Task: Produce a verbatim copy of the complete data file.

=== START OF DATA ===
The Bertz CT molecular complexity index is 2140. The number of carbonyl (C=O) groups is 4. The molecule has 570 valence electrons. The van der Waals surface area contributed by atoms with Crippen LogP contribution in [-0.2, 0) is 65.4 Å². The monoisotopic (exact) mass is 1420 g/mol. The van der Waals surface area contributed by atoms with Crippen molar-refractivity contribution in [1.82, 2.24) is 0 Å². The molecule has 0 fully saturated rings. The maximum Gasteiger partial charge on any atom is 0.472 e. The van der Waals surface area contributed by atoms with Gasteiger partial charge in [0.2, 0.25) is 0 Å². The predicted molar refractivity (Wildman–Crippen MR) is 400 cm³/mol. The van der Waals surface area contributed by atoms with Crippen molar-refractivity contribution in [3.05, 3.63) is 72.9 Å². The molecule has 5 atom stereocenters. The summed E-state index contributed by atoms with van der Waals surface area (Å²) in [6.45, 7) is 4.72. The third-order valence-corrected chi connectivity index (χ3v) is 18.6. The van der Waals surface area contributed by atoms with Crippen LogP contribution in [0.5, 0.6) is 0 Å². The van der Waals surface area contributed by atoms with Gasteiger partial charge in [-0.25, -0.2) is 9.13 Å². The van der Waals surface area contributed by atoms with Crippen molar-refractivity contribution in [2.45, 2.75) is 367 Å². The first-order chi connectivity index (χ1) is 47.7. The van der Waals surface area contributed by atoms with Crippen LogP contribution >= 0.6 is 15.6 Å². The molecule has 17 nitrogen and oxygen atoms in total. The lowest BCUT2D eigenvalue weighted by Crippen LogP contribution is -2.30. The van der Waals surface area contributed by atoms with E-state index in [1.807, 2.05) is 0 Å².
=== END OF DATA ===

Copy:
The Bertz CT molecular complexity index is 2140. The number of carbonyl (C=O) groups is 4. The molecule has 570 valence electrons. The van der Waals surface area contributed by atoms with Crippen LogP contribution in [-0.2, 0) is 65.4 Å². The monoisotopic (exact) mass is 1420 g/mol. The van der Waals surface area contributed by atoms with Crippen molar-refractivity contribution in [1.82, 2.24) is 0 Å². The molecule has 0 fully saturated rings. The maximum Gasteiger partial charge on any atom is 0.472 e. The van der Waals surface area contributed by atoms with Gasteiger partial charge in [0.2, 0.25) is 0 Å². The predicted molar refractivity (Wildman–Crippen MR) is 400 cm³/mol. The van der Waals surface area contributed by atoms with Crippen molar-refractivity contribution in [3.05, 3.63) is 72.9 Å². The molecule has 5 atom stereocenters. The summed E-state index contributed by atoms with van der Waals surface area (Å²) in [6.45, 7) is 4.72. The third-order valence-corrected chi connectivity index (χ3v) is 18.6. The van der Waals surface area contributed by atoms with Crippen LogP contribution in [0.5, 0.6) is 0 Å². The van der Waals surface area contributed by atoms with Gasteiger partial charge in [-0.25, -0.2) is 9.13 Å². The van der Waals surface area contributed by atoms with Crippen molar-refractivity contribution in [2.45, 2.75) is 367 Å². The first-order chi connectivity index (χ1) is 47.7. The van der Waals surface area contributed by atoms with Crippen LogP contribution >= 0.6 is 15.6 Å². The molecule has 17 nitrogen and oxygen atoms in total. The lowest BCUT2D eigenvalue weighted by Crippen LogP contribution is -2.30. The van der Waals surface area contributed by atoms with E-state index in [1.807, 2.05) is 0 Å².